Dear here and everywhere also for the use of poetry from different latitudes –by Machado, Alberti and Miguel Hernández, by J.V. Foix or Joan Salvat-Papasseit, or the Nicaraguan Ernesto Cardenal and the Mexican Jaime Sabines – this lover of cultures, poetry and their languages will be missed throughout the Hispanic world. And in Madrid more. Or the same, but in its plural way. Because today it is possible that there are more independents upset by "his support" for 155 at sensitive moments in the history of Catalonia than tied up on the plateau doubting his Spanishness. Although El Noi de Poble Sec dribbles past each other with the whip of his consistency, not inflexibility.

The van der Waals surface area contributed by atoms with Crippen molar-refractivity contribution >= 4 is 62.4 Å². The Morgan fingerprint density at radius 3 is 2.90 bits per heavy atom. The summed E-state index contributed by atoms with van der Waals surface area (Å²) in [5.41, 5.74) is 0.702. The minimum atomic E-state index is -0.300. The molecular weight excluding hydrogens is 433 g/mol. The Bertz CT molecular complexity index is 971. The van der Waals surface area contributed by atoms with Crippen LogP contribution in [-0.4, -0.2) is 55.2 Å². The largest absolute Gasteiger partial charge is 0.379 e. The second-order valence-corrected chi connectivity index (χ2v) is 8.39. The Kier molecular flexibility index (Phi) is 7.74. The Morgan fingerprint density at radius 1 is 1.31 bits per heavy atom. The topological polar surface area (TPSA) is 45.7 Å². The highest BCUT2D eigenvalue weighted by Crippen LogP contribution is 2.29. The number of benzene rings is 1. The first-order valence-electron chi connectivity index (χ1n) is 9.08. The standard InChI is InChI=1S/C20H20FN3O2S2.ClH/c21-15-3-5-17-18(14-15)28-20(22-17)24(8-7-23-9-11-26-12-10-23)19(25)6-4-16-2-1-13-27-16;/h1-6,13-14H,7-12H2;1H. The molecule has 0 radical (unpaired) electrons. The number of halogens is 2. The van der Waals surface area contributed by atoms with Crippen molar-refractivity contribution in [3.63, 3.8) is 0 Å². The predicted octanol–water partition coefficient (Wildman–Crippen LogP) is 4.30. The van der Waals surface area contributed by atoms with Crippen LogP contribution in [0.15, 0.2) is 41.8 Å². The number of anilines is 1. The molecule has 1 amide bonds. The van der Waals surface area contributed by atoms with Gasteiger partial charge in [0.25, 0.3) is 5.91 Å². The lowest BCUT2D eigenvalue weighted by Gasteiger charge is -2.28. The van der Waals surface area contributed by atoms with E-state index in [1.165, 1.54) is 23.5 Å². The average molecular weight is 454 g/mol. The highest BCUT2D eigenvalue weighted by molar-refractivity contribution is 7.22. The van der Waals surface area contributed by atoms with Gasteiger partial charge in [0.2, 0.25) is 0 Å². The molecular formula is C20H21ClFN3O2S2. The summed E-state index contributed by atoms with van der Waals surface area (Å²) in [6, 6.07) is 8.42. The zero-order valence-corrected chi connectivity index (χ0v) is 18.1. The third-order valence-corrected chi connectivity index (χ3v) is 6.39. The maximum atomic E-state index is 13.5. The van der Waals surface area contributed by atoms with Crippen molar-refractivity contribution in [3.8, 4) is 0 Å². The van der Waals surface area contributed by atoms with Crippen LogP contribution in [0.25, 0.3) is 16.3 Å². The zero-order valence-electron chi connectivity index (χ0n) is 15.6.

If in Uruguay they have now given him the Mario Benedetti award, in Barcelona, his faithful companion who awaits him when he returns from each trip, the last blows await him: days 20, 22 and 23. If he overcomes the emotional stake and does not end everything in A sea of longing, this poet, a mass phenomenon who, as Eduardo Mendoza assures, has a subtle sense of humor, very Catalan, which prevents him from falling into tenderness, will celebrate Christmas Eve once he is free. And on the 27th he is waiting for another party, his 79th birthday.
It is only possible to hope that he continues looking out the window in case he has to escape with the nymph who, as the song says, was passing by on a bicycle. Or think about giving the ceiling “a coat of paint” while the inspiration for more songs arrives. He already said it himself in a moment of weakness: "If I don't leave I won't be able to come back".
Get rid of irony, Serrat, it's coming for you, teacher!